Monday Musings: April 27, 2020

Apr 27, 2020

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Public Trust Credit Team
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Fiscal stimulus, economic data, and the upcoming Fed meeting

Last week, the latest $484 billion stimulus package passed Congress and was signed by President Trump on Friday, April 24. Some of the most notable items of the package include $310 billion to replenish the already depleted Small Business Administration’s Paycheck Protection Program, $60 billion for the Economic Injury Disaster Loan Program, $75 billion to support hospitals and healthcare providers, and $25 billion to expand COVID-19 testing. This week will bring its fair share of economic data, notably a first read of the Q1 2020 GDP, inflation, and ISM manufacturing data. The Federal Open Market Committee meeting will convene on Tuesday and Wednesday and will offer the market additional color on what to expect on monetary policy front.

The dollar is still king for now

Even with a strong rally in spreads throughout April, U.S. credit still appears to be appealing; USD-hedged, investment grade bond spreads continue to be more attractive than their Euro counterparts. Based on commentary from the Japanese life insurers who started their fiscal year March 31, we expect foreign buyers to step up purchases of U.S. debt and continue to tighten spreads.

Businesses aren’t defaulting... yet

According to S&P, $64.1 billion of debt was defaulted on during the last 12 months ended April 17, 2020. This represents only a slight uptick from the pre-COVID-19 run rate with the most recent data suggesting that revolver draw-downs are only at 29% of capacity. However, S&P expects the default rate could spike to “dot-com bust levels” in its base case or, in its worst case scenario, as bad as the highs seen during the Global Financial Crisis. Investors in the lower end of the junk-rated universe and those in the industries most affected by the shutdowns should be bracing for an uptick in defaults. At Public Trust, we continue to leverage our fundamental approach to analyze our bank counterparties to ensure they remain strong and can weather a possible surge in defaults from affected industries.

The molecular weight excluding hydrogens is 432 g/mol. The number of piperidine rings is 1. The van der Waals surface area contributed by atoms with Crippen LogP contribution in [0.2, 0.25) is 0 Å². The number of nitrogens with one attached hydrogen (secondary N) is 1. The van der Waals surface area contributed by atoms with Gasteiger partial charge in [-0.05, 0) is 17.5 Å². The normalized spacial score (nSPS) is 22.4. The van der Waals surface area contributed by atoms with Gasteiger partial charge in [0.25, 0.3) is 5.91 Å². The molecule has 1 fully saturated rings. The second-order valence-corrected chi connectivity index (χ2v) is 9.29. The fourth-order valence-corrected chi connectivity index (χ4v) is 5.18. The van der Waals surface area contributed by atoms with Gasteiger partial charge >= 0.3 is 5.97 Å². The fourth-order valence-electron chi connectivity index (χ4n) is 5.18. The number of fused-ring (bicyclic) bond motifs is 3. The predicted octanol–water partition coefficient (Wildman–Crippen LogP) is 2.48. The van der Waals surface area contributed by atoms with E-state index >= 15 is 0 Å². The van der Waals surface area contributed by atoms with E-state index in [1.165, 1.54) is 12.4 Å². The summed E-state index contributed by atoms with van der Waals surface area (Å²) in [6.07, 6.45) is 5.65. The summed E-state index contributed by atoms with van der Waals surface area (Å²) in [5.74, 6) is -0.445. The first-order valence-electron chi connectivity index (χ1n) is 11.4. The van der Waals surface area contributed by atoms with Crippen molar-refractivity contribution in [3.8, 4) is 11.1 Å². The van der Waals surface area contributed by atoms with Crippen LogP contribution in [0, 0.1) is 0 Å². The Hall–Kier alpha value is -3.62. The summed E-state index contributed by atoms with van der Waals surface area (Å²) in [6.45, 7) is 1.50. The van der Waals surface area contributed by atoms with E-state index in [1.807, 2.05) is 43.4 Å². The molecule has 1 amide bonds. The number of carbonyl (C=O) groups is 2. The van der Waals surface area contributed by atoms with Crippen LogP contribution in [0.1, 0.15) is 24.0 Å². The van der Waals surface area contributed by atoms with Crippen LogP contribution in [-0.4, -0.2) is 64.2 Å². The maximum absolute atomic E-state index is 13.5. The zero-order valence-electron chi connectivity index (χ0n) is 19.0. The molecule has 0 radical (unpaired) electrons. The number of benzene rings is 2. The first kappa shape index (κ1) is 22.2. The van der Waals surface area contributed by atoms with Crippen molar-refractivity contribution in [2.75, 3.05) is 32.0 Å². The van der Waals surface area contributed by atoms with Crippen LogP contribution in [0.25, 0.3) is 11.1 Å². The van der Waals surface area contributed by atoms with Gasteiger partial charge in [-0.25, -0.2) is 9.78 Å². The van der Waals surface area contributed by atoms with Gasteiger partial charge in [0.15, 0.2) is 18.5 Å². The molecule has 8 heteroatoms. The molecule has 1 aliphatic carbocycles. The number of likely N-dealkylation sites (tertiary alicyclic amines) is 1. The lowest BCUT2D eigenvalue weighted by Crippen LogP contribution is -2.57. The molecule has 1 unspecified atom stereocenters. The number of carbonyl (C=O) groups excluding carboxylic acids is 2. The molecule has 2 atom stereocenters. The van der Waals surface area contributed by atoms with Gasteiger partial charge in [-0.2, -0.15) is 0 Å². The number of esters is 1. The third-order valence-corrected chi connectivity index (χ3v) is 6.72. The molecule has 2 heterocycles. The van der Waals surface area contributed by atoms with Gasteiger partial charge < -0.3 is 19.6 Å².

New Zealand and China reported significant wins in the battle to contain the COVID-19 outbreak while U.S. states start to prepare for reopening

New Zealand announced a vital win on Monday with only one new case of COVID-19 reported as Prime Minister Jacinda Ardern successfully declared that “there is no widespread, undetected community transmission in New Zealand.” This is a significant win in the battle to contain COVID-19 for a nation of approximately five million people. In addition to tough border restrictions at the onset of the crisis, New Zealand has enforced strict measures with its lockdown approach including closing non-essential businesses, canceling events, and closing schools nationwide. Additionally, the epicenter of the pandemic in China, Wuhan, has reported that the city released all remaining COVID-19 patients this past Sunday, a major victory for the industrial metropolis of approximately 10 million people. 
 
As global cases approach the three million mark with one million of those cases in the U.S., some states have started to ease restrictions such Alaska, Colorado, Georgia, Mississippi, Montana, Oklahoma, South Carolina, and Tennessee. These states have started partially reopening their economies that have essentially been shut down by the pandemic, but this may prove to be a delicate task as citizens work to navigate stay-at-home orders by their respective local, county, and state governments including any conflicting orders that may arise.
All comments and discussion presented are purely based on opinion and assumptions, not fact. These assumptions may or may not be correct based on foreseen and unforeseen events. The information presented should not be used in making any investment decisions. This material is not a recommendation to buy, sell, implement, or change any securities or investment strategy, function, or process. Any financial and/or investment decision should be made only after considerable research, consideration, and involvement with an experienced professional engaged for the specific purpose. Past performance is not an indication of future performance. Any financial and/or investment decision may incur losses.

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